The word superfood has somewhat lost its shine thanks to being thrown about so much over the past decade or more. It’s easy to feel cynical about each new ‘it’ ingredient, because no one food can cure us of all ills and the prevailing wisdom never changes – the best diet is a varied and balanced one. But the fact is, not all foods are created equal. Just as we can choose to avoid foods we know aren’t going to do us any good, we can also choose to opt for ones that we know are going to do us good. And increasingly, we can make those positive choices not just on a hunch – or because mum always told us broccoli was good for us – but based on what science tells us. Science is now commonly being called upon to prove there are some foods that stand out in the crowd.
The ‘new’ superfoods
There are certain natural ingredients that have comparatively high levels of nutrients – such as purple-coloured vegetables rich in antioxidant anthocyanins. There are differences in breed/ variety and provenance that can lead to higher nutrition – such as New Zealand wagyu beef that is 100% grass-fed, which has been shown to boast more omega-3s. And, increasingly, there are foods that are specifically formulated to deliver nutrition above the essentials – ‘functional foods’ as they're known. They could contain powerful combinations of nutrient-rich ingredients, or may feature beneficial additions like probiotics, or bioactives like antioxidant phenols.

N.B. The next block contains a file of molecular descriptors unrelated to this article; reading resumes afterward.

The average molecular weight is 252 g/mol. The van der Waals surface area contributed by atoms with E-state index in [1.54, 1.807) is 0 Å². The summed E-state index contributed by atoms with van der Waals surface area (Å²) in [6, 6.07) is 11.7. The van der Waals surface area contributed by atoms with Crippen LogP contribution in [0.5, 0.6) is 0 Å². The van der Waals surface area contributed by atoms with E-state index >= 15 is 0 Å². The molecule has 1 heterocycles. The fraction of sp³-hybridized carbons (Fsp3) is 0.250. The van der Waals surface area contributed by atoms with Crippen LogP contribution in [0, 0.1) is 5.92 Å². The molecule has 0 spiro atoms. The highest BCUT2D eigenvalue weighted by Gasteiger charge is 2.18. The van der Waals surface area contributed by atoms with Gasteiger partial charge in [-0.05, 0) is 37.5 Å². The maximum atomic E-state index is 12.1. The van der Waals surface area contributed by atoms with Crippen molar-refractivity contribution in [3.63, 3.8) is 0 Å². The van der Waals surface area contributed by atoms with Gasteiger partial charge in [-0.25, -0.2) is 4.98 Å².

High-Value Nutrition (HVN) is one of New Zealand’s 11 National Science Challenges (funded by the Ministry of Business, Innovation and Employment) to address important scientific issues in our communities. The 10-year programme looks at both natural and formulated foods, and as its director Joanne Todd explains, it’s “designed to create new scientific methods and knowledge of how to prove the health benefits of high-value foods.” Proving a food is high-value in a nutritional sense can see it become high-value in an economic sense, too – HVN looks at how scientifically validated health claims can lead to economic benefit, being used to market New Zealand foods at a premium price, notably in Asia, where, explains Joanne, consumers “are seeking foods that are safe as well as good for health.”
Food as medicine
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